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The Owl and the Nuclear Power Plant

Posted on April 13th 2011 by Amy in Illinois, Science & technology

Last month Arthur and I were dispatched to the old Zion nuclear power plant on behalf of Flint Creek Wildlife Rehabilitation in response to a Great Horned Owl that was stuck in the generator building. This was about two weeks after the March 11, 2011 earthquake and tsunami that hit Japan and at the height of the Fukushima Nuclear Power Plant crisis. Not that we were thinking about that or anything…

We got the call on Wednesday morning. We provided our details to our contact at the plant so we could be granted access to the facility the next day. When we arrived at the plant, which is along Lake Michigan (see map), we were greeted by a female armed guard who unfortunately had no idea who we were. After consulting with her colleagues, our identities were made known and we were allowed to drive into the compound.

View Larger Map

As a first step we got a short safety briefing and learned more about the owl that had been seen for at least three days inside the generator building. Hard hats and safety goggles were distributed and we headed back to our car in order to proceed to the main event.

But first, our car had to be searched. We drove to the checkpoint, left the car and watched a security guard give our minivan the once-over, including using mirrors to check underneath the car. After our car passed inspection, we parked at the generator building and carried our equipment to the next security point. Although we had already given our details over the phone the previous day, and to the main security gate just moments earlier, we again had to provide ID cards and personal details to this latest security guard. He proceeded to telephone our information to another security person who had control over the one-way gated doorway into the main part of the building. Luckily our credentials passed with flying colors and we were allowed to awkwardly shuffle into the building where the owl had been spotted.

Me in a hard hat

The generator building was enormous! Our guide, Angela, showed us where the owl had most often been seen. It would often perch on metal support beams near the ceiling.

plant overview
Overview of the large building from the catwalk

While the bird had been seen fairly regularly by multiple plant staff over the course of the previous 3 days, we learned that the owl had last been seen that morning, about 12 hours prior to our arrival. Several of the building’s windows had been left open the night before, and though the owl was seen the next morning, there was a period of about 30 minutes between the last owl sighting and the last window being closed. Chances were good, therefore, that the owl had left the building on his own sometime that morning. There was also speculation that the owl may be one of a possible nesting pair in the building, so we conducted a search. We had taken an elevator up 4 floors to the main part of the building, and then we climbed four flights of open stairs to access a catwalk in order to search the beams for the owl or possible owl nest.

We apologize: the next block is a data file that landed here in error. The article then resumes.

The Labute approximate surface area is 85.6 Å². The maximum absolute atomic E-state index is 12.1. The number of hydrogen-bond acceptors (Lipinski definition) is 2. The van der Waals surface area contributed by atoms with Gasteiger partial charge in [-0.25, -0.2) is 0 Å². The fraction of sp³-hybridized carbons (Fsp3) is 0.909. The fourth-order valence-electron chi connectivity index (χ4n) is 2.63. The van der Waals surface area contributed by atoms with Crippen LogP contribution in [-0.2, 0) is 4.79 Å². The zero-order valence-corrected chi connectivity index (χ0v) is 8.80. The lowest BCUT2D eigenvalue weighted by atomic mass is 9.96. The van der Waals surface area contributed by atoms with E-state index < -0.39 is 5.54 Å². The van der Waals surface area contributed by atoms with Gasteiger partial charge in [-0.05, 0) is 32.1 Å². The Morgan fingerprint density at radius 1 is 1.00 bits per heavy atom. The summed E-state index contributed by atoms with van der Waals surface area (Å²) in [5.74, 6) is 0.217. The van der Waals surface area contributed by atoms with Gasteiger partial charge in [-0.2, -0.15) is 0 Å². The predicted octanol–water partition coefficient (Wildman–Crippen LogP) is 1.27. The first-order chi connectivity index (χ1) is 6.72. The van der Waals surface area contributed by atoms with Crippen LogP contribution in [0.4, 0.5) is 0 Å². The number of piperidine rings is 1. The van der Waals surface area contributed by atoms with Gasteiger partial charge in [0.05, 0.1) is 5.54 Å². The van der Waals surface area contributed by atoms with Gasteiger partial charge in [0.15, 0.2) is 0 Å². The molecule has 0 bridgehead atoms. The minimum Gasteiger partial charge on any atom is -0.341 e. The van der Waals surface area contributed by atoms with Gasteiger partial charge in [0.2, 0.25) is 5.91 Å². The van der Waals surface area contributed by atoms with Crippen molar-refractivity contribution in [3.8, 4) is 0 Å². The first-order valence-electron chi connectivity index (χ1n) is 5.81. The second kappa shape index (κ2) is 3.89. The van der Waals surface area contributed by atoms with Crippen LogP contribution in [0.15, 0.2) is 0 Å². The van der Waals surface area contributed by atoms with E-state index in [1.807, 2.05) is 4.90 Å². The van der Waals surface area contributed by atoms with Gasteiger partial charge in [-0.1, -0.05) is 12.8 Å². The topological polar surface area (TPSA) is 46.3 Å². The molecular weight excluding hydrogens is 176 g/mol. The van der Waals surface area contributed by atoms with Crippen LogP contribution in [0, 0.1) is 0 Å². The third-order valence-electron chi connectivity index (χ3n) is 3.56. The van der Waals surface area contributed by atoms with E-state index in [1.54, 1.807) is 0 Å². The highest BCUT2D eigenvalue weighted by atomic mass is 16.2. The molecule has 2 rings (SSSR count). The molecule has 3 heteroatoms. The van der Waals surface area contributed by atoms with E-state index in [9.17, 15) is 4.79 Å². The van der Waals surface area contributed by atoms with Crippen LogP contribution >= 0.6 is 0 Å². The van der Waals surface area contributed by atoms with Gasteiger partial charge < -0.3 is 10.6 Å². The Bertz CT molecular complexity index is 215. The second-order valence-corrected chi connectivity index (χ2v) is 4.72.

plant beams
We scanned the beams for any sign of the owl

Our search proved fruitless as no owl was spotted and no signs of a nest were found. We hope that the owl indeed left of its own accord. Even though we didn’t find what we were looking for at the plant, it was a really interesting visit. Neither of us realized there was a nuclear power plant in Zion, although it did sound a little bit familiar to me. The Zion Nuclear Power Station was in operation from 1973 to 1997. The plant is currently licensed to the company EnergySolutions, which is working on dismantling the site. This process will take about ten years. It was EnergySolutions staff that escorted us through the owl search and we learned a lot of things about nuclear power plants that we didn’t know before.

Charging for incoming texts should not be allowed

Posted on April 2nd 2010 by Arthur in Life in America, Science & technology

A major difference between Europe and the US when it comes to mobile phones is that carriers in the US charge their customers for incoming calls and text messages while in Europe they don’t. If I get a 10-minute call from someone then 10 minutes go off of my allotted plan minutes. And if I receive a text message I have to pay for it, or it goes off of my allotted messages for the month.

I don’t have a messaging plan on my AT&T phone, so I pay $0.20 for each message that I send and receive. I don’t mind this because I hardly use text messaging, but lately I have been getting more and more spam messages and ones with some random words from numbers I don’t know. This is extremely annoying because AT&T charges me $0.20 for each of these.

Why does the FCC even allow this to occur? Charging for incoming phone calls is okay, I guess, as you can simply not pick up if you don’t recognize the number, but text messages just arrive and there’s nothing you can do about it. Someone could send me 1,000 text messages right now and I’d have to pay $200 for them. This should not be allowed!

AT&T has a website at where you can block text messages that were sent as email, but it’s not possible to block regular messages that were sent from mobile phones, which is most of the ones I receive. It also only works for short 5-digit numbers, but I tried to block some of these and still received text messages from them, so it didn’t work.

I called AT&T and the representative told me that I can block up to 15 regular phone numbers on my account. Why only 15? If this trend continues I’ll soon get unwanted text messages from way more than just 15 different numbers. Fortunately, AT&T allowed me to completely block my text messaging capabilities. I’ve read about other carriers who don’t have this option and customers are forced to receive these spam messages and pay for them. I can’t believe the FCC allows this. Imagine you’d have to pay for each spam email you receive or unsolicited mail you get delivered to your home. That’s ridiculous!